YANGON (Reuters) - A former head of military intelligence has been nominated to become a vice-president of Myanmar, parliamentary sources said on Tuesday, a move that disappointed some supporters of reform but which analysts said should not derail the process.
Myint Swe was believed to have been close to former dictator Than Shwe, head of the military junta that ruled Myanmar until March 2011, when a quasi-civilian government took over under President Thein Sein.
Despite being stuffed with former generals, it quickly launched political and economic reforms, and this latest nomination seems unlikely to derail or even slow the pace, analysts say.
The post is understood to have little influence on policy-making and was previously occupied by a hardliner, Tin Aung Myint Oo, a former member of the junta, who has resigned.
A Yangon businessman who once had to work closely with Myint Swe as a member of the Chamber of Commerce gave an even-handed assessment: "I am sure Myint Swe will not be an obstacle to Thein Sein's reforms at all, even though he may not become a reinforcement to him ... He is quite different from his predecessor, Tin Aung Myint Oo."
A quarter of the seats in parliament are reserved for serving military personnel, which puts forward one of the two vice-presidents. One source from this bloc in the assembly said there was some surprise at the nomination.
"We think the decision must have come from former Senior General Than Shwe, who is generally considered his mentor," he said, asking not to be identified.
During his army career, Myint Swe was head of special operations in Yangon at the time of a monk-led uprising in 2007 that was brutally put down by the military authorities.
He reached the rank of lieutenant-general before stepping down - like many senior members of the former military regime - and running as a civilian for the army-backed party that won the November 2010 elections, which were widely seen as rigged.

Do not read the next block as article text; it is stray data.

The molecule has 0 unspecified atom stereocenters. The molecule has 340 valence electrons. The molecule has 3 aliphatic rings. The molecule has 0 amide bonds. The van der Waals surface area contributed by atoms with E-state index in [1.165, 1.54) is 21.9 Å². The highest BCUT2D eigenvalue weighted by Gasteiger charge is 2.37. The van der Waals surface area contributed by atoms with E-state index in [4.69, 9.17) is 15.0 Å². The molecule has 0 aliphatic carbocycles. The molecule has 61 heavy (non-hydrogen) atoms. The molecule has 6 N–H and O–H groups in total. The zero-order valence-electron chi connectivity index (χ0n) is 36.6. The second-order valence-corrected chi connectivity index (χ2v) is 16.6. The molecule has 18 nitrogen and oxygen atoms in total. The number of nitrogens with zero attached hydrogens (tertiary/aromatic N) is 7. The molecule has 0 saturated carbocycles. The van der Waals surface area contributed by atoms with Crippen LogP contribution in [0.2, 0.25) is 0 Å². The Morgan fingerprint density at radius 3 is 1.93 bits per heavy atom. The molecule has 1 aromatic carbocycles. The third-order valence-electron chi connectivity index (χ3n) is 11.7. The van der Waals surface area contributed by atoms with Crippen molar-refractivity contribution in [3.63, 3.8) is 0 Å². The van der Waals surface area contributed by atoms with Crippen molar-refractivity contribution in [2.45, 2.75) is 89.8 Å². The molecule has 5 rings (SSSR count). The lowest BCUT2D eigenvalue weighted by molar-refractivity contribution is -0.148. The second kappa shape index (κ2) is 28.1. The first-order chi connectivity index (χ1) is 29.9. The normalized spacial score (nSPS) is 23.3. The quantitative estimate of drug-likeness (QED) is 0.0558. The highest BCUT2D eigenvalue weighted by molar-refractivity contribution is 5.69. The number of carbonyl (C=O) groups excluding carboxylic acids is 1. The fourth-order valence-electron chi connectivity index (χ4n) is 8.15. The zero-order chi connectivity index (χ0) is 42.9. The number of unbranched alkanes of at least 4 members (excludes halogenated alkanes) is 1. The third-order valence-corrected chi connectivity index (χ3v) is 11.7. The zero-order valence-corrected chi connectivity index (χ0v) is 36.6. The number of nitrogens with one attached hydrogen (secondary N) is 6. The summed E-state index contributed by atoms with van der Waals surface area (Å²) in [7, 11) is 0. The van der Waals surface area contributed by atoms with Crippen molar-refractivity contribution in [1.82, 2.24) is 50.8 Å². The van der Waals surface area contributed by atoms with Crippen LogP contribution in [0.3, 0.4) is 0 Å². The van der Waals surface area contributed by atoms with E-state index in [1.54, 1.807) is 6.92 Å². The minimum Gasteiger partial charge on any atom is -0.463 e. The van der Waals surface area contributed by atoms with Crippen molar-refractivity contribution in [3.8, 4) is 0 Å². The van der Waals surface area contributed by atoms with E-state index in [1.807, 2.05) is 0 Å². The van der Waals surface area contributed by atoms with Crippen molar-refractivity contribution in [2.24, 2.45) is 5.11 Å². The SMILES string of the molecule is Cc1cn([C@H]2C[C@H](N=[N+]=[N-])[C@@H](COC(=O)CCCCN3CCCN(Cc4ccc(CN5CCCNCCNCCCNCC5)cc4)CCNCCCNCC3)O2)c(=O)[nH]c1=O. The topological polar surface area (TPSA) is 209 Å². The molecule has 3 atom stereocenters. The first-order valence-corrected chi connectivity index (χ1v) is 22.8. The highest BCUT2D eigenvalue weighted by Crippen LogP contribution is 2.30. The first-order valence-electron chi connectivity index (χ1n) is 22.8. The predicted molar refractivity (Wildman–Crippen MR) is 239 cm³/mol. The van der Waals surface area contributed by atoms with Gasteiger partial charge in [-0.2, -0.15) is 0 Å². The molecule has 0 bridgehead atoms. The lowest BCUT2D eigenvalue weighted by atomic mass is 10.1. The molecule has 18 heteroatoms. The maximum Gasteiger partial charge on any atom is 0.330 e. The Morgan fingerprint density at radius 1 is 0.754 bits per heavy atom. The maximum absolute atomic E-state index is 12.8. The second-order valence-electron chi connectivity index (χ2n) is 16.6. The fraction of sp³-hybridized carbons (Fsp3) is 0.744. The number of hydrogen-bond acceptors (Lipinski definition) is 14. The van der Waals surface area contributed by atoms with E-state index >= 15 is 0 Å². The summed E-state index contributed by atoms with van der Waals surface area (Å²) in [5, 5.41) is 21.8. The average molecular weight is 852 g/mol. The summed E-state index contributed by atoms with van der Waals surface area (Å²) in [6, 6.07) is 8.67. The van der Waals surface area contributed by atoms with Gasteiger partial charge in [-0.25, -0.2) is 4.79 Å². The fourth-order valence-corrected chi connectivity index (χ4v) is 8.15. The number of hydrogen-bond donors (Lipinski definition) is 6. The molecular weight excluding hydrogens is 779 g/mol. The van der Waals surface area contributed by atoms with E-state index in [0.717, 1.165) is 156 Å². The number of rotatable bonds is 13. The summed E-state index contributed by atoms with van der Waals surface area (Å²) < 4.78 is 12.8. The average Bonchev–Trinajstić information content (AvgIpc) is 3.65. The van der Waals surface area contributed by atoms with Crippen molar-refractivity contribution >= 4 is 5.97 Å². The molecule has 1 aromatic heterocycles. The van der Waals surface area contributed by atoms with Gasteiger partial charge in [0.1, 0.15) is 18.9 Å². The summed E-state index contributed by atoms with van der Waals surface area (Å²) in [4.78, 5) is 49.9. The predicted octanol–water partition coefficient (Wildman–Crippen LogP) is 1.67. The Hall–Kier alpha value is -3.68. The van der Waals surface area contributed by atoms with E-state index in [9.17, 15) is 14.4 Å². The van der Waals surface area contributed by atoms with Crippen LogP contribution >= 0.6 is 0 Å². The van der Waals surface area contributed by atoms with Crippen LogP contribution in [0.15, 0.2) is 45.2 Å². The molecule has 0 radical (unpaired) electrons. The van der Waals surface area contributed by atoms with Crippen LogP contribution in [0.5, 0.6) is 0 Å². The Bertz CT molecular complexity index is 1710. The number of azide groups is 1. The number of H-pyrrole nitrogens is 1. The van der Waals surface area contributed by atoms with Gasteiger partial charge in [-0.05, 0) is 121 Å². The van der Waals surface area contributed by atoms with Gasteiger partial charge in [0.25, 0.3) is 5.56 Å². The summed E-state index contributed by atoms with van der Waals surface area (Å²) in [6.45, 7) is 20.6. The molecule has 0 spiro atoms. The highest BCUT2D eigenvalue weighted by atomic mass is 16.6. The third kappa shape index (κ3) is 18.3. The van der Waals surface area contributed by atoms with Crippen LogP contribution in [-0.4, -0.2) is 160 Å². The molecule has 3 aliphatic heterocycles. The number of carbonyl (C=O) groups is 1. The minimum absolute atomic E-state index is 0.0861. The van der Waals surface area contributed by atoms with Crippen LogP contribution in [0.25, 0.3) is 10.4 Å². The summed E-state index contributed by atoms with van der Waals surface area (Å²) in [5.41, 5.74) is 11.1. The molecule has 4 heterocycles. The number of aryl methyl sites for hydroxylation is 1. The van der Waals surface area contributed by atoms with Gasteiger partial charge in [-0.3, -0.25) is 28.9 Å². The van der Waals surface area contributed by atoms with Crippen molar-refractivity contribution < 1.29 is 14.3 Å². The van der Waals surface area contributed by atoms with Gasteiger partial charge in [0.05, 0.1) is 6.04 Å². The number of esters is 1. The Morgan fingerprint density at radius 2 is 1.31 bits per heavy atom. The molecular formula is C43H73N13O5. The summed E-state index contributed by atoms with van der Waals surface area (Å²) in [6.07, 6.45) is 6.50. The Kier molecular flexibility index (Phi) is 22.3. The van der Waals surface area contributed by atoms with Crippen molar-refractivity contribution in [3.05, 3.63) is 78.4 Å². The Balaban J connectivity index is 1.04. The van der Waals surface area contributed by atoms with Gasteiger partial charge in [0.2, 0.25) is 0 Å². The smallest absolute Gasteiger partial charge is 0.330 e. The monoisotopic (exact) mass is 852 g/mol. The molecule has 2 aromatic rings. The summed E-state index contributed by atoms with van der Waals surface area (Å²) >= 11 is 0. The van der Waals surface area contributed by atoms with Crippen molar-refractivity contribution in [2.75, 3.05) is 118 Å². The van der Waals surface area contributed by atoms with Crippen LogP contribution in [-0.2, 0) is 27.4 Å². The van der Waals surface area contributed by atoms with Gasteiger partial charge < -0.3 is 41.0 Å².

He is now chief minister of Yangon division, a top position in the former capital, still the main commercial hub.
He attracted attention during sectarian unrest in Rakhine state in June when he warned journalists they risked prison if they used language that incited violence, seen as a setback for press freedom just as censorship was starting to be lifted.
One businessman, who declined to be named, was disappointed at the proposed appointment.
"Frankly, we would like to see someone else replace the outgoing vice-president. I mean someone who would be able to reinforce President Thein Sein in the complicated reform process," he said.
Sean Turnell, an economist at Macquarie University in Sydney who follows Myanmar, said the disappointment was natural but this development was not necessarily a setback.
"All the reformers have to take into account the military, so to some extent the military getting something is part of the politics of the place," he said.
He doubted the reforms would stall because of this appointment.
"It's a very critical time at the moment and there's a number of big reform bills but I can't imagine this will derail that."
(Reporting by Aung Hla Tun; Additional reporting by Thu Rein Hlaing in Naypyitaw and Amy Sawitta Lefevre in Bangkok; Writing by Alan Raybould; Editing by Ed Lane)